Skip to main content

In this July 29, 2015 photo, a church member shovels cement mix while preparing to replace the Taitou Village Protestant church building's cross, at left, which was forcibly pulled down by Chinese government workers two days earlier in Taitou Village in Pingyang County in eastern China's Zhejiang Province.Mark Schiefelbein/The Associated Press

A well-known Chinese Christian lawyer had been out of contact for almost two days after being taken away by government workers in an eastern province where local authorities are under a deadline to remove the Christian symbol, the cross, from church roofs, his colleague said Thursday.

The Beijing law firm had received no word on Zhang Kai, and neither had his family, said Yang Xingquan.

Zhang has been providing legal counsel for churches in Zhejiang province in their resistance to the government order, which has been criticized as unconstitutional and infringing upon the right of religious freedom.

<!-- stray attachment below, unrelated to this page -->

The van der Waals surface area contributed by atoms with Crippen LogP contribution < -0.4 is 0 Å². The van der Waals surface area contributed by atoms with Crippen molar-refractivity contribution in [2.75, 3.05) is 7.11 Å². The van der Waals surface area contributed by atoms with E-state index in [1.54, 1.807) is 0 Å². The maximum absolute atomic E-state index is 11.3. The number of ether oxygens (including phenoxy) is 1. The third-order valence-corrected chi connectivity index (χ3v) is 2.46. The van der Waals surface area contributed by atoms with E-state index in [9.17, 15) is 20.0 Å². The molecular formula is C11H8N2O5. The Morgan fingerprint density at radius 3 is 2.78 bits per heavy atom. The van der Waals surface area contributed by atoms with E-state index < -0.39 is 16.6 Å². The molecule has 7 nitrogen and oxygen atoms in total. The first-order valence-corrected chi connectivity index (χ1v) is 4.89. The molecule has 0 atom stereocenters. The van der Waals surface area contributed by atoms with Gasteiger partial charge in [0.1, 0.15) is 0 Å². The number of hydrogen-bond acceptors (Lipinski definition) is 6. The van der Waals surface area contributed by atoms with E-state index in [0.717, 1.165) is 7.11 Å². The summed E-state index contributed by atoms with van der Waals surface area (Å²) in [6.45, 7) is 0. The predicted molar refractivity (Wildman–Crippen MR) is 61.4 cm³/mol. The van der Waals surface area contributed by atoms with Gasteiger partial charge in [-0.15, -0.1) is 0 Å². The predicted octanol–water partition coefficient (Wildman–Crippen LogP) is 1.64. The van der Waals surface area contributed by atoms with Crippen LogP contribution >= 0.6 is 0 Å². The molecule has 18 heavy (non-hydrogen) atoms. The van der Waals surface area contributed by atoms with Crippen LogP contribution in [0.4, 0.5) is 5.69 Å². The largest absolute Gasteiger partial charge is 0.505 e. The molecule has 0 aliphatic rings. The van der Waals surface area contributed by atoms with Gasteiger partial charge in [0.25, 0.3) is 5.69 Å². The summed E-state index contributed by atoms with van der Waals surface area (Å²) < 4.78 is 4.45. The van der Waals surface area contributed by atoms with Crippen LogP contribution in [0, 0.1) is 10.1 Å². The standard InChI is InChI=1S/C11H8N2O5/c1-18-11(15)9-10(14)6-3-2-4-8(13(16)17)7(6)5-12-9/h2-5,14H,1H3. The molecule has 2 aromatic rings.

Zhang and his assistant were in a church in the city of Wenzhou on Tuesday night when they were taken away by government workers, Yang said.

Wenzhou, a coastal city in Zhejiang, is known for its entrepreneurship as well as its many Protestant and Catholic churches.

Calls to Wenzhou police were hung up upon the mention of the lawyer.

Local Christians said at least 11 pastors and church members had been taken away by police this week, most likely to deter resistance by churches against the cross removal.

Zhejiang authorities began to remove crosses last year, citing violation of building codes. A rule set earlier this year mandates that all crosses be wholly affixed to building facades, which state media say is for safety concerns.

Critics say the government is trying to reduce the visibility of Christianity, which has been growing rapidly in China and may even rival the ruling Communist Party in size.